>

    you
    > helped inspire, wheels flexed laterally from a min of a little over 1mm to
    a
    > max of over 5mm. That's not noticeable?

    wheel, not matter how hard you dive into a corner or rock the bike from side to side when sprinting.

    > Go back to your ivory tower and run some more irrelevent tests, I'm going
    to
    > go do some more training.

    Ah, I get it: now that the data have been shown to not support your conclusions, they are suddenly
    irrelevant ivory tower tests.

    Andy Coggan
     
  11. Mike S.

    Mike S. Guest

    "Tim McNamara" <[email protected]> wrote in message
    news:[email protected]...
    > In article <[email protected]>, "Mike S." <[email protected]> wrote:
    >
    > > The test that Damon ran hung a weight off the side of the rim, testing lateral rigidity. I never
    > > once said I noticed anything when I was JRA,
    only
    > > when sprinting, or diving into a corner. Since sprinting and diving
    into a
    > > corner (at least the way I do it) produce lots of lateral loading, my
    wheels
    > > flexed.
    >
    > You seem to be conceptualizing turning a bike to be like turning a car, with large side loads on
    > the wheels/tires. Do you lean your bike over in corners? What do you think happens to the forces
    > when you do?
    >
    > -----------------------> Lateral (centripital) forces \
    > | \ \ \ < Lean angle \ \ \ \ \
    > ------------------------- Ground
    >
    > The dashed vertical line is gravity. When you lean into the corner, from the perspective of your
    > wheels the forces are still vertical. The faster you go, the more you lean and the wheel still
    > thinks the forces are vertical. There's very little side loading when you corner a bike- unlike
    > the side loads a car wheel sees because the car wheel remains nearly upright throughout the turn.
    >

    That would be true given a perfectly smooth surface, and we all know that roads are not perfectly
    smooth. Irregularities magnify flex by adding to the side loads. Since Damon's test didn't include
    impacts, but a smooth application of weight, neither of us know what maximum flex for my wheels are,
    now do we?

    > > Y'all like data, I give you data. "Your" assumptions are faulty. "You" might want to recheck
    > > them. Run tests like Damon did, proving that wheels deflect laterally as well as vertically,
    > > then rethink "your" position on what I'm saying about a flexy wheel.
    >
    > Hummm, how big are the lateral deflections again? 5 hundreths of an inch or something like that?

    Try 1.7mm thank you. On top of the tire squirm, that's noticeable. It wouldn't have been an issue if
    all I were doing is toodling around like some people here, but since I'm doing sprints, etc. the
    flex is magnified.

    Do you really think you can feel such
    > small movements- about the thickness of a couple of dollar bills- even if they did happen
    > while riding?

    Roll up the dollar bills into a 1.7mm stack and run over them going around a corner and tell me if
    you don't feel it. Hell, run over a pebble next time you're out and tell me you don't feel it. (just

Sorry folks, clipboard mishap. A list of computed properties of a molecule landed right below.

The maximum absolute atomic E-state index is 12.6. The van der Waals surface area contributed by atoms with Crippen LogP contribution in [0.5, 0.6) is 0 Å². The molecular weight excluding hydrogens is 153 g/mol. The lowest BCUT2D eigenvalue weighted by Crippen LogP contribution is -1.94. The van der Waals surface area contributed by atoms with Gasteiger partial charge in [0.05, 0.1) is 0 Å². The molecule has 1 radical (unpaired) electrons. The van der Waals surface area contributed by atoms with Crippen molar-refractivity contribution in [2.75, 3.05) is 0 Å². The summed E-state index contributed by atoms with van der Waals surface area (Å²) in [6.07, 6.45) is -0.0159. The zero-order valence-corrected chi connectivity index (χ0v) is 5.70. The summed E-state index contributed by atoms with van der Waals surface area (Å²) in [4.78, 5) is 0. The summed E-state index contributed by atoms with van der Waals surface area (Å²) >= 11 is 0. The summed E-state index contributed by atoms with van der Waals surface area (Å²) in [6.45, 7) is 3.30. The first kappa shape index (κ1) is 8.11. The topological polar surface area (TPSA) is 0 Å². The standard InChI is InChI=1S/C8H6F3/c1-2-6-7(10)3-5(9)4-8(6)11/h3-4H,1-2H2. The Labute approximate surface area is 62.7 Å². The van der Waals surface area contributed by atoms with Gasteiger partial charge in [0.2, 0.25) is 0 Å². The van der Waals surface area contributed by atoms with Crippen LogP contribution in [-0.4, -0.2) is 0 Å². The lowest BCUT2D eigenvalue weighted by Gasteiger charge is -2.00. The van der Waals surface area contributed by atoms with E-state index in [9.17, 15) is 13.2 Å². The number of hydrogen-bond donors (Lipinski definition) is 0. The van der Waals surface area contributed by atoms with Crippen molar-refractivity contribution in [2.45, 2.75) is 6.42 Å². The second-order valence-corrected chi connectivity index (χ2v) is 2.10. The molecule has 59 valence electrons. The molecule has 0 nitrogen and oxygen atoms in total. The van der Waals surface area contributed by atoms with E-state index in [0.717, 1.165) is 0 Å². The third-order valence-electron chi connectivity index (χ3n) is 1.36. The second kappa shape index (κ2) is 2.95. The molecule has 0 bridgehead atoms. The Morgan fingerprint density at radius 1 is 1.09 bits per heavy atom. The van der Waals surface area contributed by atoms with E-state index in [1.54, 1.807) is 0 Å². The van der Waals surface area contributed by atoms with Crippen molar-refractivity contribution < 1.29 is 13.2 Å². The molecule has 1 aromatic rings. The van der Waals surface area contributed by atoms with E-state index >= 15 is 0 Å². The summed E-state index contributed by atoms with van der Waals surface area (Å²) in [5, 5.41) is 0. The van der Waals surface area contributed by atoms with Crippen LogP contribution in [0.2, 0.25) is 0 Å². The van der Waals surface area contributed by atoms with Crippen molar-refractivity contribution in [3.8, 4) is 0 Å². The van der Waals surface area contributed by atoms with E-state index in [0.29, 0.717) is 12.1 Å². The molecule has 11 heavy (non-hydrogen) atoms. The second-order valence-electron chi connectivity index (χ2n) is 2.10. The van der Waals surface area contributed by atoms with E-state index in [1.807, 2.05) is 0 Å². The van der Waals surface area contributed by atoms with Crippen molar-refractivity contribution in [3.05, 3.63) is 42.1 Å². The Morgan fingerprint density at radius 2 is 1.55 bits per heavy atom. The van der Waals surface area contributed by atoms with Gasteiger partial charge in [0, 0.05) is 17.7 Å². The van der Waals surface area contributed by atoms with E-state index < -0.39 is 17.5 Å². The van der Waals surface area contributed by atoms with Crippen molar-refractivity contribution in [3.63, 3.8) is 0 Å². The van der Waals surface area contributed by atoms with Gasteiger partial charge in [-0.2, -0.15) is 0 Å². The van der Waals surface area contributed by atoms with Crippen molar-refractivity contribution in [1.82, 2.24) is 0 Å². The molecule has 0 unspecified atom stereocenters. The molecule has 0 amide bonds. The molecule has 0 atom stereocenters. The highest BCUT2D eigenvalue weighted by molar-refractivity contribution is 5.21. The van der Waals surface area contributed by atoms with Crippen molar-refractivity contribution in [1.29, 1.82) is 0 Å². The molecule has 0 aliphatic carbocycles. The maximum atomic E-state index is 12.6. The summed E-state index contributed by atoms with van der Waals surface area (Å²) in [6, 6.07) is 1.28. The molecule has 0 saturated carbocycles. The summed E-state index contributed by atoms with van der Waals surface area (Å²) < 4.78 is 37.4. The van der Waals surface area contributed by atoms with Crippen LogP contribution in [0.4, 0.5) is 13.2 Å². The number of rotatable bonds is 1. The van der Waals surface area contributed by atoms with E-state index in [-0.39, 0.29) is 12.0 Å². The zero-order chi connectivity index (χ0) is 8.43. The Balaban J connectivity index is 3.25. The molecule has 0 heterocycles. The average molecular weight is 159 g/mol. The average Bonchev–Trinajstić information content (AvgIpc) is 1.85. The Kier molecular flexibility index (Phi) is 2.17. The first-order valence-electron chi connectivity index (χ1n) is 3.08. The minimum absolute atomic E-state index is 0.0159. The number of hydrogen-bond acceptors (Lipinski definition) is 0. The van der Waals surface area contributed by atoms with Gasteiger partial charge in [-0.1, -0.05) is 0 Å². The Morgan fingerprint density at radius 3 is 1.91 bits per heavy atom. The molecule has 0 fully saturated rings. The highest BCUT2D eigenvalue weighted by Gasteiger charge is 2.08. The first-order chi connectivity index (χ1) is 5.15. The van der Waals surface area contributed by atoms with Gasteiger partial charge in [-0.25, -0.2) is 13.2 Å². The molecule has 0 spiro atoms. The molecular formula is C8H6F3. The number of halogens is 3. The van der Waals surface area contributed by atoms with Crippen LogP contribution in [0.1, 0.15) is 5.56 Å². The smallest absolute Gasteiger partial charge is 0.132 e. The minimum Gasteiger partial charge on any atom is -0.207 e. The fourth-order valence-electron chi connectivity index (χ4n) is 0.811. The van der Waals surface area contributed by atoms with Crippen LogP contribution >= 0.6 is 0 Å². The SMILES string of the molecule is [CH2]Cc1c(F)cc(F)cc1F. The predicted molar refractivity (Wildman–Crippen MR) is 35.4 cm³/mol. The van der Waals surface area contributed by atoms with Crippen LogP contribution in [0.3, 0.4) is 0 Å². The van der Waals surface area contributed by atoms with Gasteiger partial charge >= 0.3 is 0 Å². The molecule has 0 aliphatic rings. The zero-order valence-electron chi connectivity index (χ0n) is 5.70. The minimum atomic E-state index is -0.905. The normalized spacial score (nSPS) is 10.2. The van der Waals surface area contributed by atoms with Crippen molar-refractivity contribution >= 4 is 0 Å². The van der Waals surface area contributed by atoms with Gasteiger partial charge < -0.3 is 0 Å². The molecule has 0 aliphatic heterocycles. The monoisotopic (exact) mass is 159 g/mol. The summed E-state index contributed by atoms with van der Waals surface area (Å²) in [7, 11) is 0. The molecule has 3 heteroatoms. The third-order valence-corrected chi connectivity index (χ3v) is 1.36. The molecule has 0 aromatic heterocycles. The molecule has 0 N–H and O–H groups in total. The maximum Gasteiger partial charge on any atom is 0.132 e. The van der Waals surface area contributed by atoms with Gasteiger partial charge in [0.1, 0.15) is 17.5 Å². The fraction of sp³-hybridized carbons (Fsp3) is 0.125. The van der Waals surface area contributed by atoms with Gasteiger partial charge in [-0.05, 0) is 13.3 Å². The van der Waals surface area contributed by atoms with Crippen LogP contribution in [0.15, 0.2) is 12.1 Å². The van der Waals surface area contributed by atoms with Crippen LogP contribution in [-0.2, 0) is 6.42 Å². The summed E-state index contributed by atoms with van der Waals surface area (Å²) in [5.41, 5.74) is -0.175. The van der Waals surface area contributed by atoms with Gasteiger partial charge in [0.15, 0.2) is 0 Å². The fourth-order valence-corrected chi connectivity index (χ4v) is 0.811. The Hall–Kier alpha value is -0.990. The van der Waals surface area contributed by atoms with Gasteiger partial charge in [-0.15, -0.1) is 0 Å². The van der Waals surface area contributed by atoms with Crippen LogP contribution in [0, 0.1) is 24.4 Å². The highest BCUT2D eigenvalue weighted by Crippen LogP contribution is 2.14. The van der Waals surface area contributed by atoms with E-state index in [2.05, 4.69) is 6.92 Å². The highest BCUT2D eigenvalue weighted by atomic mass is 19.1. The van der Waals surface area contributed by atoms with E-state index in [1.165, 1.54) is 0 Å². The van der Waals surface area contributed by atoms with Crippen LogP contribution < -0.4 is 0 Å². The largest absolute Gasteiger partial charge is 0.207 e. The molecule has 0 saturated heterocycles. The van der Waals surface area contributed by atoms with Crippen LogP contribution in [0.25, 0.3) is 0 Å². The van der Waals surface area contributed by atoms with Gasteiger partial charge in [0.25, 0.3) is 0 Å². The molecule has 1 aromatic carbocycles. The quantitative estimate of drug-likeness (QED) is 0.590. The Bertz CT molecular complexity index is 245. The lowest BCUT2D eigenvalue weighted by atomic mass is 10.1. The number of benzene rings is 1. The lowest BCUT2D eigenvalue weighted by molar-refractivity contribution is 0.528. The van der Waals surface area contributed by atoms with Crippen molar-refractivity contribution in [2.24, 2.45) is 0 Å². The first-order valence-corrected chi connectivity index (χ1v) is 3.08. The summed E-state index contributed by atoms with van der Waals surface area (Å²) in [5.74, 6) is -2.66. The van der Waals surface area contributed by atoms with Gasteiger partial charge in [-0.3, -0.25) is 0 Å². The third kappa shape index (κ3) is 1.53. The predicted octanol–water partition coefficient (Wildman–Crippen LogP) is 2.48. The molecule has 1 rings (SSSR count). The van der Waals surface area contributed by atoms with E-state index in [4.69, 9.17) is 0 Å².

for a fair comparison, ride your 700x23c tires at 110-115psi like I do)

    And vertical deflection is yet
    > another decimal place smaller than Rinard's measured side deflections!
    >
    I never said that the wheel felt any different when JRA, only when sprinting or hard cornering.

    New for 2004 will be the Mavic
    > "Atlas" wheel with RLD (Reduced Lateral Deflection) using LTRD (Laterally Tuned Radial
    > Differential) spokes to go along with the existing CD, Maxtal, SUP, UBC, Ceramic2 plasma torch
    > welded semiconductive unobtanium patented technologies. VeloNews will be happy to let you know
    > just how good these wheels are and you'll never lose another bike race again. You heard it here
    > first. Good luck!
     
  12. Mike S.

    Mike S. Guest

    "Andy Coggan" <[email protected]> wrote in message
    news:[email protected]...
    > "Mike S." <[email protected]> wrote in message news:[email protected]...
    > >
    > > <[email protected]> wrote in message
    > > news:[email protected]...
    > > > Mike Shaw writes:
    > > >
    > > > >>> Since y'all are fond of making fun of me 'cause I can tell my wheel with the 15/16 spokes
    > > > >>> was flexy, I thought I'd share this. I figure if Damon Rinard says so, it must be true!
    > > >
    > > > >> More bluntly, you are fooling yourself if you believe you can feel these deflections, aka
    > > > >> you are making a fool of yourself.
    > > >
    > > > > The test that Damon ran hung a weight off the side of the rim, testing lateral rigidity.
    > > >
    > > > I wasn't interested in those tests, tests that were repeated from "the Bicycle Wheels" where
    > > > all this was explained and reported in conjunction with tying and soldering spoke crossings
    > > > for "more stiffness" that was not achieved.
    > > >
    > > > > I never once said I noticed anything when I was JRA, only when sprinting, or diving into a
    > > > > corner. Since sprinting and diving into a corner (at least the way I do it) produce lots of
    > > > > lateral loading, my wheels flexed.
    > > >
    > > > I was interested in your ability to detect deflections of less than a millimeter while riding
    > > > your bicycle. Although you may think you are placing side loads on your wheels, they are
    > > > insignificantly small and would not cause the side forces used in tests to cause
    > > > imperceptible, although measurable, lateral deflections.
    > > >
    > >